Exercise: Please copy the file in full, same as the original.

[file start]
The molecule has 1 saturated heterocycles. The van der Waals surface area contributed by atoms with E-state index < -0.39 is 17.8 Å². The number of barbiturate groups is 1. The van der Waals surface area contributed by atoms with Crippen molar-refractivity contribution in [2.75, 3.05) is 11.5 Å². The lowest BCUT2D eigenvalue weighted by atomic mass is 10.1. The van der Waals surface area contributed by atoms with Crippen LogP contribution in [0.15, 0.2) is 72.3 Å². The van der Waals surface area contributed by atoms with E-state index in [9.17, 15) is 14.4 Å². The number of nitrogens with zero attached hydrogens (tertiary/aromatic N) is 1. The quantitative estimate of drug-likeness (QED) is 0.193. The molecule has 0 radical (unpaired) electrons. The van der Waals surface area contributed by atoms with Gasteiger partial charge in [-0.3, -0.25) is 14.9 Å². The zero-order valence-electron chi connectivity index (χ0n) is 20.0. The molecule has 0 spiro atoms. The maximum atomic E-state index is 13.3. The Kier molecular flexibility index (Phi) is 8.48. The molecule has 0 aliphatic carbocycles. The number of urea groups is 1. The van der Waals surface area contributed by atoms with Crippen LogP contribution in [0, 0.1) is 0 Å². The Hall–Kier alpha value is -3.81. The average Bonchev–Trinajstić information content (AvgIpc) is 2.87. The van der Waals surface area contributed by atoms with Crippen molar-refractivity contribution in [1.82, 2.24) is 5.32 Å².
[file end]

The molecule has 1 saturated heterocycles. The van der Waals surface area contributed by atoms with E-state index < -0.39 is 17.8 Å². The number of barbiturate groups is 1. The van der Waals surface area contributed by atoms with Crippen molar-refractivity contribution in [2.75, 3.05) is 11.5 Å². The lowest BCUT2D eigenvalue weighted by atomic mass is 10.1. The van der Waals surface area contributed by atoms with Crippen LogP contribution in [0.15, 0.2) is 72.3 Å². The van der Waals surface area contributed by atoms with E-state index in [9.17, 15) is 14.4 Å². The number of nitrogens with zero attached hydrogens (tertiary/aromatic N) is 1. The quantitative estimate of drug-likeness (QED) is 0.193. The molecule has 0 radical (unpaired) electrons. The van der Waals surface area contributed by atoms with Gasteiger partial charge in [-0.3, -0.25) is 14.9 Å². The zero-order valence-electron chi connectivity index (χ0n) is 20.0. The molecule has 0 spiro atoms. The maximum atomic E-state index is 13.3. The Kier molecular flexibility index (Phi) is 8.48. The molecule has 0 aliphatic carbocycles. The number of urea groups is 1. The van der Waals surface area contributed by atoms with Crippen LogP contribution in [0, 0.1) is 0 Å². The Hall–Kier alpha value is -3.81. The average Bonchev–Trinajstić information content (AvgIpc) is 2.87. The van der Waals surface area contributed by atoms with Crippen molar-refractivity contribution in [1.82, 2.24) is 5.32 Å².